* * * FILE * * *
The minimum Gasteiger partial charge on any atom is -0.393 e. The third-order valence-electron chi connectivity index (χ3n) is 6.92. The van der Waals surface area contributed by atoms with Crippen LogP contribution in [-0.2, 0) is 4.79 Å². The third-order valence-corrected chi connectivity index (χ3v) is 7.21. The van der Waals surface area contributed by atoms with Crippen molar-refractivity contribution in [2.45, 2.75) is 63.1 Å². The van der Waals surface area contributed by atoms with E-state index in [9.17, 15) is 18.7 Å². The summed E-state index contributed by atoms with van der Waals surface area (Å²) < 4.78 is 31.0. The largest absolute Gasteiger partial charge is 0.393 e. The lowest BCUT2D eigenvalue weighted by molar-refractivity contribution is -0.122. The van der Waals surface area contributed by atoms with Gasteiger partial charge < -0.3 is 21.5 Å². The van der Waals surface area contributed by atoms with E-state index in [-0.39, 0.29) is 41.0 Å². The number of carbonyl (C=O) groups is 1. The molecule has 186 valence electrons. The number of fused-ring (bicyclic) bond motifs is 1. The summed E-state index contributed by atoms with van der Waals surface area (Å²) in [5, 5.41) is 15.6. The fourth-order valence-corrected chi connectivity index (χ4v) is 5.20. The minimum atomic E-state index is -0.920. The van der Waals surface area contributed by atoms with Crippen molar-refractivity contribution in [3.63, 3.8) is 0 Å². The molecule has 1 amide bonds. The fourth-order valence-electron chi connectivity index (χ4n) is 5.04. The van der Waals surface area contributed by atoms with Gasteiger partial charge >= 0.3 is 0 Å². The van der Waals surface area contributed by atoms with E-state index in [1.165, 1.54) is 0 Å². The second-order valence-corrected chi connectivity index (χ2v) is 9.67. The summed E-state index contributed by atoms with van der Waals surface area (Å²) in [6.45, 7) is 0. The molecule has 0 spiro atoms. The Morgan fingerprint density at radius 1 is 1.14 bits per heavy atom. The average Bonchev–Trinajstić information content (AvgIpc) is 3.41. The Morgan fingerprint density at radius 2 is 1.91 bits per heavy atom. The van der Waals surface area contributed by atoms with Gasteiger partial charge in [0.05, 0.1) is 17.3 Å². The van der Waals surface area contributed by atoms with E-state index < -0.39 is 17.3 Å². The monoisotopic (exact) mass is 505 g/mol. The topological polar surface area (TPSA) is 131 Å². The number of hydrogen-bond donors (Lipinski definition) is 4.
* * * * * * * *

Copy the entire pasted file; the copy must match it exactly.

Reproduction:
The minimum Gasteiger partial charge on any atom is -0.393 e. The third-order valence-electron chi connectivity index (χ3n) is 6.92. The van der Waals surface area contributed by atoms with Crippen LogP contribution in [-0.2, 0) is 4.79 Å². The third-order valence-corrected chi connectivity index (χ3v) is 7.21. The van der Waals surface area contributed by atoms with Crippen molar-refractivity contribution in [2.45, 2.75) is 63.1 Å². The van der Waals surface area contributed by atoms with E-state index in [9.17, 15) is 18.7 Å². The summed E-state index contributed by atoms with van der Waals surface area (Å²) < 4.78 is 31.0. The largest absolute Gasteiger partial charge is 0.393 e. The lowest BCUT2D eigenvalue weighted by molar-refractivity contribution is -0.122. The van der Waals surface area contributed by atoms with Gasteiger partial charge < -0.3 is 21.5 Å². The van der Waals surface area contributed by atoms with E-state index in [-0.39, 0.29) is 41.0 Å². The number of carbonyl (C=O) groups is 1. The molecule has 186 valence electrons. The number of fused-ring (bicyclic) bond motifs is 1. The summed E-state index contributed by atoms with van der Waals surface area (Å²) in [5, 5.41) is 15.6. The fourth-order valence-corrected chi connectivity index (χ4v) is 5.20. The minimum atomic E-state index is -0.920. The van der Waals surface area contributed by atoms with Crippen molar-refractivity contribution in [3.63, 3.8) is 0 Å². The molecule has 1 amide bonds. The fourth-order valence-electron chi connectivity index (χ4n) is 5.04. The van der Waals surface area contributed by atoms with Gasteiger partial charge >= 0.3 is 0 Å². The van der Waals surface area contributed by atoms with E-state index in [1.165, 1.54) is 0 Å². The second-order valence-corrected chi connectivity index (χ2v) is 9.67. The summed E-state index contributed by atoms with van der Waals surface area (Å²) in [6.45, 7) is 0. The molecule has 0 spiro atoms. The Morgan fingerprint density at radius 1 is 1.14 bits per heavy atom. The average Bonchev–Trinajstić information content (AvgIpc) is 3.41. The Morgan fingerprint density at radius 2 is 1.91 bits per heavy atom. The van der Waals surface area contributed by atoms with Gasteiger partial charge in [0.05, 0.1) is 17.3 Å². The van der Waals surface area contributed by atoms with E-state index < -0.39 is 17.3 Å². The monoisotopic (exact) mass is 505 g/mol. The topological polar surface area (TPSA) is 131 Å². The number of hydrogen-bond donors (Lipinski definition) is 4.